The juridicist searches out laws new or old to justify personal positions or ideologies in the Church. Especially they like to focus on liturgical practices. They incline to creating unnecessary hoops for people to jump through. The Church, of course, needs law to insure good order. But the purpose of all laws in the Church is the same as for all the works of the Church: “propter homines and propter nostram salutem” - for us, for our good and for our salvation.
The clericalist exaggerates the authority of the priest creating a new authoritarianism. The clericalist operates as if the priest is entitled to special status and privilege in the Church and in society. He gives little merit to collaboration with the laity. The ordained priest, however, represents Christ the Head and Good Shepherd of the Church. As Head of the Church Jesus came not to be served but to serve. As Good Shepherd he gave His life for the flock. The good priest patterns his life on Jesus the servant of God and remembers that the whole Church (Head and members) is the Body of Christ.
I have always treasured the words of my first pastor when I was newly ordained: We are here to serve the people and to do it with a touch of class.
“You are the light of the world.” Light first of all gives off warmth. As the sacramental presence of Christ the Eternal High Priest you bring a caring and warmth by your presence. The presence of the priest in celebrating the liturgies of the Church is one of faith and not just of style. Like Christ in the Eucharist you need to be a real presence among the people. This does not mean that you need to be at every event but it does mean that you need to be with the people outside of church on Sunday, with families when they are hurting, with the sick and dying - to anoint them and to bring some words of comfort and to give some of your time, to be there when they need the healing and comfort of the Lord Jesus and his friendship. The shepherd stays with the sheep. The priest who rarely leaves his room puts his light under a bushel basket and gives little light to the people of God.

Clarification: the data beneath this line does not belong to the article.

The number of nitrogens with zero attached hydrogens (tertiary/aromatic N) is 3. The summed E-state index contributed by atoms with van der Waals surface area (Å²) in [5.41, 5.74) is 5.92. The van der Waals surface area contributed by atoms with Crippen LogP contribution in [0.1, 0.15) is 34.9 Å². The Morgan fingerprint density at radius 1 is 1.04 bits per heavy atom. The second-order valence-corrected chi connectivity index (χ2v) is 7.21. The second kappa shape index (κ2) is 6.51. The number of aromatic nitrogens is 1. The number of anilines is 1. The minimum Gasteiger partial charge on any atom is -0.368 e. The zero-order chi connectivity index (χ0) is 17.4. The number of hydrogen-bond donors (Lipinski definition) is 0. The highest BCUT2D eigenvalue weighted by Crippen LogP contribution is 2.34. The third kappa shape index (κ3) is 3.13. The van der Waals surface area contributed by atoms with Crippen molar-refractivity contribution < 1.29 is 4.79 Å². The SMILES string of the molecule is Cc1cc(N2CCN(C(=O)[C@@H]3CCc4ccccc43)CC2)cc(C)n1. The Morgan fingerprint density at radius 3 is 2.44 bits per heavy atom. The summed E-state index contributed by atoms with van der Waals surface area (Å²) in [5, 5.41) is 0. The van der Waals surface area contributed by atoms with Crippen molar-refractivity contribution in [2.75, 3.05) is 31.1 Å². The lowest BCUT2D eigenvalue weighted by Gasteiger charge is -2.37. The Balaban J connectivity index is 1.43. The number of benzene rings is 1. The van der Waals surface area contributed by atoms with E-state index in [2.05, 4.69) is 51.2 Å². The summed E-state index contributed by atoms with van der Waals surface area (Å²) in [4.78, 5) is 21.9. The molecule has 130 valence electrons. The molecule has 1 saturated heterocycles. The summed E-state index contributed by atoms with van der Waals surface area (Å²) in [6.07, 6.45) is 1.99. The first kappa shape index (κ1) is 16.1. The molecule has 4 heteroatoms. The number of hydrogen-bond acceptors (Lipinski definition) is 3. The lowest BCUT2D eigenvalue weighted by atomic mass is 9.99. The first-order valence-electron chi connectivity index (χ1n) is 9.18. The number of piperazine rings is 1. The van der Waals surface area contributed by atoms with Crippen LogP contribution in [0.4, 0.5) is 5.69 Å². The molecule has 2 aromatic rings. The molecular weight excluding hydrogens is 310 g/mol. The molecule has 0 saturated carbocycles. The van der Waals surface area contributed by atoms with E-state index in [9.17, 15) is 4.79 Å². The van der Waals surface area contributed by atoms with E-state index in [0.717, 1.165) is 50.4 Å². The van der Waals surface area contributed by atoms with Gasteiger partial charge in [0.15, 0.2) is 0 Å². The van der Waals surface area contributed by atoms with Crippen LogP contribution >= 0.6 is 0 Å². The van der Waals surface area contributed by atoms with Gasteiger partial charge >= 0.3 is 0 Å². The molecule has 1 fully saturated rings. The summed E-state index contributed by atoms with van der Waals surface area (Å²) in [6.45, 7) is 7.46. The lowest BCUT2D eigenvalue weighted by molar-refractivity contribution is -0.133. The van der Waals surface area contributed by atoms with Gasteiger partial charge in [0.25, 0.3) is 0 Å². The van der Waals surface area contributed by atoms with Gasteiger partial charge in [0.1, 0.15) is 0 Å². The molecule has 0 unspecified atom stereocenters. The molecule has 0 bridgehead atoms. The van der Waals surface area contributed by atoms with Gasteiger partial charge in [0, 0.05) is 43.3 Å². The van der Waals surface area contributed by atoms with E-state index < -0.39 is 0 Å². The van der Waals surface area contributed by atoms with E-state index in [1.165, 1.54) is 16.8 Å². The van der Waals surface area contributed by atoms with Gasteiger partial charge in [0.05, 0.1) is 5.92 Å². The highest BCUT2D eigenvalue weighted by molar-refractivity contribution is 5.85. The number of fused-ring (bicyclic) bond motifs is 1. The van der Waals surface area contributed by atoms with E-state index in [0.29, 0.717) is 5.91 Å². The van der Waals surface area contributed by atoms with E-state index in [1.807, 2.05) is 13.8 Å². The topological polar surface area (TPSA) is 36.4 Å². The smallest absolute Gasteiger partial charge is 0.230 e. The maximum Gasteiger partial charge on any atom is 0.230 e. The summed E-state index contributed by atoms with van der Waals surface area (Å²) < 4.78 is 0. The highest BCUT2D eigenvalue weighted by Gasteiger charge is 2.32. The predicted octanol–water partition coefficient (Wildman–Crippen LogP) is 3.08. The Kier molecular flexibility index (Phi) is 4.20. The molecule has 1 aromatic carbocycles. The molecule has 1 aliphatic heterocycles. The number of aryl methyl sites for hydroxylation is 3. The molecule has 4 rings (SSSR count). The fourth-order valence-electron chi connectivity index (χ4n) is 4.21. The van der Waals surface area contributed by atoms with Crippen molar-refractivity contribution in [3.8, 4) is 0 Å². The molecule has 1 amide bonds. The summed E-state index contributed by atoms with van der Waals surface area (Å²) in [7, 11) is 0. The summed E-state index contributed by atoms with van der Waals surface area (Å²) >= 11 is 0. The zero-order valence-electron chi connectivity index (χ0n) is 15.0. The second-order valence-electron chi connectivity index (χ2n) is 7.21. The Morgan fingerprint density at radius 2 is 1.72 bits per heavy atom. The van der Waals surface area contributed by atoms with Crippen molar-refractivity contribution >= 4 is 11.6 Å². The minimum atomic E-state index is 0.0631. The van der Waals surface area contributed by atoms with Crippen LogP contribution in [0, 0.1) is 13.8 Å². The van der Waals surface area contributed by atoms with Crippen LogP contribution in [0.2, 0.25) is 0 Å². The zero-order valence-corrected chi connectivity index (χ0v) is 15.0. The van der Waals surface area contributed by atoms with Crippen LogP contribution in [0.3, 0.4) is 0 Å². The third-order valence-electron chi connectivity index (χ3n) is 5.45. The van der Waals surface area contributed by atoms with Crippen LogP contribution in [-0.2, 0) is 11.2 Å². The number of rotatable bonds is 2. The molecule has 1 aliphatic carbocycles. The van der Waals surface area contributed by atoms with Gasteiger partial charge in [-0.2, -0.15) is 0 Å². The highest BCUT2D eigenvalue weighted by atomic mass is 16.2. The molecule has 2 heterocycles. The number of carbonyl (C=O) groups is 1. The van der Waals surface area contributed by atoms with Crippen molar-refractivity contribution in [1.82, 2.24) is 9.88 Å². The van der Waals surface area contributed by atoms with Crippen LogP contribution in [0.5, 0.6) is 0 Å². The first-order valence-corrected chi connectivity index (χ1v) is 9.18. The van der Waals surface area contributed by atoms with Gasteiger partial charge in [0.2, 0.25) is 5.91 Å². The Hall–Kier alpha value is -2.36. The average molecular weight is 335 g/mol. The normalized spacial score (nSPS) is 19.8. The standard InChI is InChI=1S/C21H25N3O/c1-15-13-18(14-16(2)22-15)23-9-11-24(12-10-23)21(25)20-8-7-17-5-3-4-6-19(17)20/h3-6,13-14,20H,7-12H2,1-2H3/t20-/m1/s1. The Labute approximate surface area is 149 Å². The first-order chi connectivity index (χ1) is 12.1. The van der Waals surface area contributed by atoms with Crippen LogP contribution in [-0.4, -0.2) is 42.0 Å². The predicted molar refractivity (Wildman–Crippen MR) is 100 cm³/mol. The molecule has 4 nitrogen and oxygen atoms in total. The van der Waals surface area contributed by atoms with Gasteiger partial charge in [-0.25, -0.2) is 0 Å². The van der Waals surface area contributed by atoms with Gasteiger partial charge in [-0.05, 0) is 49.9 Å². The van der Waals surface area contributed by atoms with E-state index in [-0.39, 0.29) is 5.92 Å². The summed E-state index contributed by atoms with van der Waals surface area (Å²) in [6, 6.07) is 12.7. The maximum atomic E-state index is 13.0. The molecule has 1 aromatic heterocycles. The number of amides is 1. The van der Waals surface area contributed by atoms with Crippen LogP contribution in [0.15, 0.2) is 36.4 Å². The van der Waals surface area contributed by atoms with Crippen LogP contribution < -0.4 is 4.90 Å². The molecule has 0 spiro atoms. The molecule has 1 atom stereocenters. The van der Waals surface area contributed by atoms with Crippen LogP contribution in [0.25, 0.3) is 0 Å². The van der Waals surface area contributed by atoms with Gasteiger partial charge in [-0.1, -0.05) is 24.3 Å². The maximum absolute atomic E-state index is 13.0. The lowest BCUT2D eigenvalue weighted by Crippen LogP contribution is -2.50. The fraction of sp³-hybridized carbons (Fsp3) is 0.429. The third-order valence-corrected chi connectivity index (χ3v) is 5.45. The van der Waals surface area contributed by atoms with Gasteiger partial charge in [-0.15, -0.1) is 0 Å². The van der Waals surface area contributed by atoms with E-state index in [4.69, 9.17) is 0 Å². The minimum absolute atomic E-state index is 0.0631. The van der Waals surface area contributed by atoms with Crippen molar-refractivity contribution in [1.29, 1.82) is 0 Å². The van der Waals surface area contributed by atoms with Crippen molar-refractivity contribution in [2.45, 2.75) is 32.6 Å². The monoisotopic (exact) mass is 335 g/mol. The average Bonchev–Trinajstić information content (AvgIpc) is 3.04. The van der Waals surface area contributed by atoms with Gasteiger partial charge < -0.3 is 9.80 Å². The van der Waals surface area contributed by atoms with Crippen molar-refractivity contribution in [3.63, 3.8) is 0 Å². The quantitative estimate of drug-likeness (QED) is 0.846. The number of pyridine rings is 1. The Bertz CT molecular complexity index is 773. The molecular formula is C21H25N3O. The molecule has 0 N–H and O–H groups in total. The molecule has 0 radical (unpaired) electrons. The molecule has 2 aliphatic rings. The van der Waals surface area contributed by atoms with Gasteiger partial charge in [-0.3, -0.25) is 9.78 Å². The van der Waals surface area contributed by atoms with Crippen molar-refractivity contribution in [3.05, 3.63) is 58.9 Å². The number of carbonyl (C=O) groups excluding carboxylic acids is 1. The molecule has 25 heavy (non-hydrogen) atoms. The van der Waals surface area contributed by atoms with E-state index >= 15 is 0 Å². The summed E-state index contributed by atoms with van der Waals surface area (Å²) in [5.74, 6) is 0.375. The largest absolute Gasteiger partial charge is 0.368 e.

Your light will burn brightly if you are men of prayer. I am not talking at this point about saying prayers or presiding over the liturgy. Neither am I talking about spiritual exercises as such. I am talking about hearing the word of God, the prayer of receiving the word of God deeply in your minds and hearts. Jesus said: “Whoever loves me will keep my word, and my Father will love him, and we will come to him and make our dwelling with him.” The First Letter of John reinforces this teaching of Jesus: “Whoever keeps His word, truly has the love of God been made perfect in him.” Only the priest who prays is spiritually alive.
After being a priest for forty years I realize each day how terribly weak and inadequate I am. God has anointed us as priests to represent Christ and to serve in His name. So often we blur this image, but in a marvelous and mysterious manner God accomplishes His will though our ministry. “Do you love me?” the risen Jesus asks us as He did Peter. Like Peter we respond: “Yes, Lord, you know that I love you.” Then Jesus says to us, in spite of all our denials, in spite of all our limitations, “Feed my lambs…tend my sheep…feed my sheep.”
I am but one person in the pews. I am not sure what I want in clergy, but I know this much: Do you love me?” the risen Jesus asks us as He did Peter. Like Peter we respond: “Yes, Lord, you know that I love you.” Then Jesus says to us, in spite of all our denials, in spite of all our limitations, “Feed my lambs…tend my sheep…feed my sheep.”